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Colombia at Peace: What the New Peace Agreement Means to Someone Who Spent 20 Years Undoing the Conflict’s Damage

Published 12/01/2016 by Global Communities

Colombia at Peace: What the New Peace Agreement Means to Someone Who Spent 20 Years Undoing the Conflict’s Damage
By Alejandro Tellez

A young Colombian who is among the 6 million people who have been displaced by the fighting.
I was born in 1964, the same year as FARC, which means that I have never seen a day where Colombia has been truly at peace. I had hoped that by my 53rd birthday, I would see the long and contentious negotiations between the Colombian government and FARC bear fruit; unfortunately the narrow no vote on Colombia’s proposed peace deal dashed those hopes. But now, two months later, the passage of the reworked peace agreement in the Colombian Congress will hopefully represent a new chapter for a country that has seen five decades of continuous violence. For me, this political roller coaster was more than just an historical event to opine on; it was deeply personal. I have spent two decades of my life working to ameliorate the brutal human cost of this conflict.

Those who live in Colombia’s cities – who predominantly voted “No” on the peace deal in the recent referendum – have little direct experience of the conflict. The fifty-two years of fighting in Colombia have changed over time: beginning with a formerly marginalized political party taking up arms in rural regions, then the emergence of the drug trade adding fuel to the fire, and the rise of right-wing paramilitaries operating with tacit, and sometimes overt, governmental support. But there has been one constant: the bulk of the fighting has been in rural regions with the majority of the victims coming from the country’s poorest communities. As a result of the conflict, as well as increasing urbanization seen in most of the global south, people from smaller cities do what they could to leave, with most of them quick to head to the big cities to study or look for work. I took the opposite route, leaving the capital city of Bogota where I grew up to attend a university in Ocana, a smaller city in Colombia’s northeast.
My personal experience with the conflict began not through politics, but rather through the unlikely subject of animal husbandry. I studied this at University, but soon discovered that the actual act of rearing animals did not interest me. What did fascinate me was rural development: the sociology, economics, and politics that underpin rural communities. My path was set. Instead of raising livestock, I would work to assist individuals struggling to make ends meet, families displaced by the conflict, and communities torn apart by the violence.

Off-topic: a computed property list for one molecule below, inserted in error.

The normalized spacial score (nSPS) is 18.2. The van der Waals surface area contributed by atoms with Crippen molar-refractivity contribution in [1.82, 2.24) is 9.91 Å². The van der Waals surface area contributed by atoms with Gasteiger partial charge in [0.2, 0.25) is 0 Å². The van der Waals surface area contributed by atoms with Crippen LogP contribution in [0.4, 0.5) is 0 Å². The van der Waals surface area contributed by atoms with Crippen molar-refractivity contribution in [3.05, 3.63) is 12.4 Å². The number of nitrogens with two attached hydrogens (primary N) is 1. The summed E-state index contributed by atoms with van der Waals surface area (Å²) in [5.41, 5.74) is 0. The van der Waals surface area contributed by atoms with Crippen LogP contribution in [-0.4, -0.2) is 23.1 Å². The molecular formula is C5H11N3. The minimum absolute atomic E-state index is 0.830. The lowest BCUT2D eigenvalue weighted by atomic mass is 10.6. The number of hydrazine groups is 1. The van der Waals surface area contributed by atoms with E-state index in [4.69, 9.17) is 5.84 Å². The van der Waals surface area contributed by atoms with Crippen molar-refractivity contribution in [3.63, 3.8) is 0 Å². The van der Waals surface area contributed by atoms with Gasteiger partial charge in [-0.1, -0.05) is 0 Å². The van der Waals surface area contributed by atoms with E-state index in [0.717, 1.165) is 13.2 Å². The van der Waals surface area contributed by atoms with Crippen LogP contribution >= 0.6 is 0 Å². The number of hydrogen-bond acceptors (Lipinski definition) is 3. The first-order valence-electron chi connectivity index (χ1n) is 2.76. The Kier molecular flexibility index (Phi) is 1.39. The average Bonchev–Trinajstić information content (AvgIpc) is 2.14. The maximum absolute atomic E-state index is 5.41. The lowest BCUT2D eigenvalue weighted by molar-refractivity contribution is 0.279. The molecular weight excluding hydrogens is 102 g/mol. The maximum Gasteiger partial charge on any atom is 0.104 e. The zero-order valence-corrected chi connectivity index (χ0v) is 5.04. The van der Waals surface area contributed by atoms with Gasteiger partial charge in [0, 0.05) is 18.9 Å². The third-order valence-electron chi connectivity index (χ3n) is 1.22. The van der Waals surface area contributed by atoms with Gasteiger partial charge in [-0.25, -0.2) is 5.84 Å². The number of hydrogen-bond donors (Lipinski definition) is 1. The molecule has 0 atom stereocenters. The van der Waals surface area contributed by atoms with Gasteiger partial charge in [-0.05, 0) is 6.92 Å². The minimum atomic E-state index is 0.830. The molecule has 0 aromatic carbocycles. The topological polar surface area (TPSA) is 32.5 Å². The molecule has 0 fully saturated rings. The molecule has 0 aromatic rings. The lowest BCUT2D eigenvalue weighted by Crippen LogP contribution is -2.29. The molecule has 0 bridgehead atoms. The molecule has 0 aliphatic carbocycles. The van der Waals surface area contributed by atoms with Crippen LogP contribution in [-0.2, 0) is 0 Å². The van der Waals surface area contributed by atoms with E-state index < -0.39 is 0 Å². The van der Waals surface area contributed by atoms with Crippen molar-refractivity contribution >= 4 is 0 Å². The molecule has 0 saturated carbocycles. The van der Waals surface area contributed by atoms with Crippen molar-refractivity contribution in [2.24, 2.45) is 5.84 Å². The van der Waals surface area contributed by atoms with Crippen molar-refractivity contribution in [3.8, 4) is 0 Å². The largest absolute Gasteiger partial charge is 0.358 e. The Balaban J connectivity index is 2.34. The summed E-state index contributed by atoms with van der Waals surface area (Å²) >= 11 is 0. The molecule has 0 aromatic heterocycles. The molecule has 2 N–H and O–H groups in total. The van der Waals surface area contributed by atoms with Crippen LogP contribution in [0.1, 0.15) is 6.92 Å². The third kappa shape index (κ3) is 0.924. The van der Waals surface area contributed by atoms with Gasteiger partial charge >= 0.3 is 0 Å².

The sheer human cost born by rural communities cannot be overstated. Exact figures are hard to come by, but of the more than 200,000 victims of the violence, 177,000 were civilians, most of whom lived in poor rural communities. Of special note are those members of civil society, the community leaders, union organizers, and church leaders, who were viciously targeted by combatants, especially right-wing paramilitaries, which viewed anything related to organizing as being inherently related to leftism and the guerillas. As of 2015, more than 6 million people have been displaced by the fighting, giving Colombia the dubious honor of being second only to Syria for having the largest number of internally displaced persons.

This was the environment I entered when I left university and began my career. Working for the Colombian government’s Red de Solidaridad Social (Social Solidarity Network), I assisted victims of the conflict, primarily the displaced. Forced to flee from their communities, and often the land they needed to support themselves, many of these people were in desperate need of support to survive day-to-day, psychosocial support, and to develop alternative livelihoods to help generate income to support their families.

It was around this time that Plan Colombia began to be implemented. Like many Colombians, I was initially cynical. The majority of the assistance went toward military efforts, and only a small amount was allocated to humanitarian assistance. I was concerned about U.S. involvement as well, as many of us in Latin America were all-too-aware of the U.S.’s history of military support. In addition, I saw a significant number of American NGOs take the largest slices of the funding in Plan Colombia, with many of their efforts, while well meaning, often negatively impacted communities and made our work in the government harder.